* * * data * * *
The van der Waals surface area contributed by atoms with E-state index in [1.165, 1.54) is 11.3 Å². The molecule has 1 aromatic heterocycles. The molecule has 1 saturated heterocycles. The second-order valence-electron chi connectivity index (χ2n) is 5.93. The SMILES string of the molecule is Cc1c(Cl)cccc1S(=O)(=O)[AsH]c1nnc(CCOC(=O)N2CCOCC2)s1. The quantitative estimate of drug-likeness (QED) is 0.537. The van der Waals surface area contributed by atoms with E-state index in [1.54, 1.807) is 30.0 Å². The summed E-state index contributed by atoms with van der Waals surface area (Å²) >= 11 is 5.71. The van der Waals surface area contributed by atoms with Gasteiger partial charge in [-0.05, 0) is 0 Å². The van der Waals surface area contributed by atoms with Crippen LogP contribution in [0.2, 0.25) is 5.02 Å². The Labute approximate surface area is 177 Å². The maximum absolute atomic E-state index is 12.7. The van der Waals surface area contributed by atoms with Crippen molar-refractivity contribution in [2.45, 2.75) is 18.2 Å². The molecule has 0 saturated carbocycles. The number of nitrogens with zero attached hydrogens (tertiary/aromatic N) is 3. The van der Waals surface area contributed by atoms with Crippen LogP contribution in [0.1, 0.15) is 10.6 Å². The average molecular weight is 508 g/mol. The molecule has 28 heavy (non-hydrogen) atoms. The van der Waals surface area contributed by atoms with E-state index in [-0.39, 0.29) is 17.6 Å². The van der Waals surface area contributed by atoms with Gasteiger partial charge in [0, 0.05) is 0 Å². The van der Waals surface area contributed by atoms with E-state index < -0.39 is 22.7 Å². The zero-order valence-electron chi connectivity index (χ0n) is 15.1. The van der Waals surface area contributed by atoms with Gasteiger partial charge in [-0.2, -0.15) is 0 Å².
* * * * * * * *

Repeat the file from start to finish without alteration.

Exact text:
The van der Waals surface area contributed by atoms with E-state index in [1.165, 1.54) is 11.3 Å². The molecule has 1 aromatic heterocycles. The molecule has 1 saturated heterocycles. The second-order valence-electron chi connectivity index (χ2n) is 5.93. The SMILES string of the molecule is Cc1c(Cl)cccc1S(=O)(=O)[AsH]c1nnc(CCOC(=O)N2CCOCC2)s1. The quantitative estimate of drug-likeness (QED) is 0.537. The van der Waals surface area contributed by atoms with E-state index in [1.54, 1.807) is 30.0 Å². The summed E-state index contributed by atoms with van der Waals surface area (Å²) >= 11 is 5.71. The van der Waals surface area contributed by atoms with Gasteiger partial charge in [-0.05, 0) is 0 Å². The van der Waals surface area contributed by atoms with Crippen LogP contribution in [0.2, 0.25) is 5.02 Å². The Labute approximate surface area is 177 Å². The maximum absolute atomic E-state index is 12.7. The van der Waals surface area contributed by atoms with Crippen molar-refractivity contribution in [2.45, 2.75) is 18.2 Å². The molecule has 0 saturated carbocycles. The number of nitrogens with zero attached hydrogens (tertiary/aromatic N) is 3. The van der Waals surface area contributed by atoms with Crippen LogP contribution in [0.1, 0.15) is 10.6 Å². The average molecular weight is 508 g/mol. The molecule has 28 heavy (non-hydrogen) atoms. The van der Waals surface area contributed by atoms with E-state index in [-0.39, 0.29) is 17.6 Å². The van der Waals surface area contributed by atoms with Gasteiger partial charge in [0, 0.05) is 0 Å². The van der Waals surface area contributed by atoms with E-state index < -0.39 is 22.7 Å². The zero-order valence-electron chi connectivity index (χ0n) is 15.1. The van der Waals surface area contributed by atoms with Gasteiger partial charge in [-0.2, -0.15) is 0 Å².